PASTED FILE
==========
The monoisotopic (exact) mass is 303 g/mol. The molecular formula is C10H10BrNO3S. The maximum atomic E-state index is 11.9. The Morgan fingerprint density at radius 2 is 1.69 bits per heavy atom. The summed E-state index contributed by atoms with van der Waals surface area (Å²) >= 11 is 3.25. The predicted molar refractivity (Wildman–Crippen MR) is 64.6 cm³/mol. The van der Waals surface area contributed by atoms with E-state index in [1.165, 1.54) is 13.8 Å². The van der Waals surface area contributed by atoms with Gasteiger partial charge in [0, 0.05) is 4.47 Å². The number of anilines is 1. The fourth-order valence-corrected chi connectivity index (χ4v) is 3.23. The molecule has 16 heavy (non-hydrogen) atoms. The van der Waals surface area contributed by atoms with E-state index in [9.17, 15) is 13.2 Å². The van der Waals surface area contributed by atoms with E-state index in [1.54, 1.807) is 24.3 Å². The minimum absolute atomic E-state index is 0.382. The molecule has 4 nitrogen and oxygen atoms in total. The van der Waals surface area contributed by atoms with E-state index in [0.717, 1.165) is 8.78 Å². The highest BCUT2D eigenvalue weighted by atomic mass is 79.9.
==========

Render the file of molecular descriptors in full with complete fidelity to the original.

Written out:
The monoisotopic (exact) mass is 303 g/mol. The molecular formula is C10H10BrNO3S. The maximum atomic E-state index is 11.9. The Morgan fingerprint density at radius 2 is 1.69 bits per heavy atom. The summed E-state index contributed by atoms with van der Waals surface area (Å²) >= 11 is 3.25. The predicted molar refractivity (Wildman–Crippen MR) is 64.6 cm³/mol. The van der Waals surface area contributed by atoms with E-state index in [1.165, 1.54) is 13.8 Å². The van der Waals surface area contributed by atoms with Gasteiger partial charge in [0, 0.05) is 4.47 Å². The number of anilines is 1. The fourth-order valence-corrected chi connectivity index (χ4v) is 3.23. The molecule has 16 heavy (non-hydrogen) atoms. The van der Waals surface area contributed by atoms with E-state index in [9.17, 15) is 13.2 Å². The van der Waals surface area contributed by atoms with E-state index in [1.54, 1.807) is 24.3 Å². The minimum absolute atomic E-state index is 0.382. The molecule has 4 nitrogen and oxygen atoms in total. The van der Waals surface area contributed by atoms with E-state index in [0.717, 1.165) is 8.78 Å². The highest BCUT2D eigenvalue weighted by atomic mass is 79.9.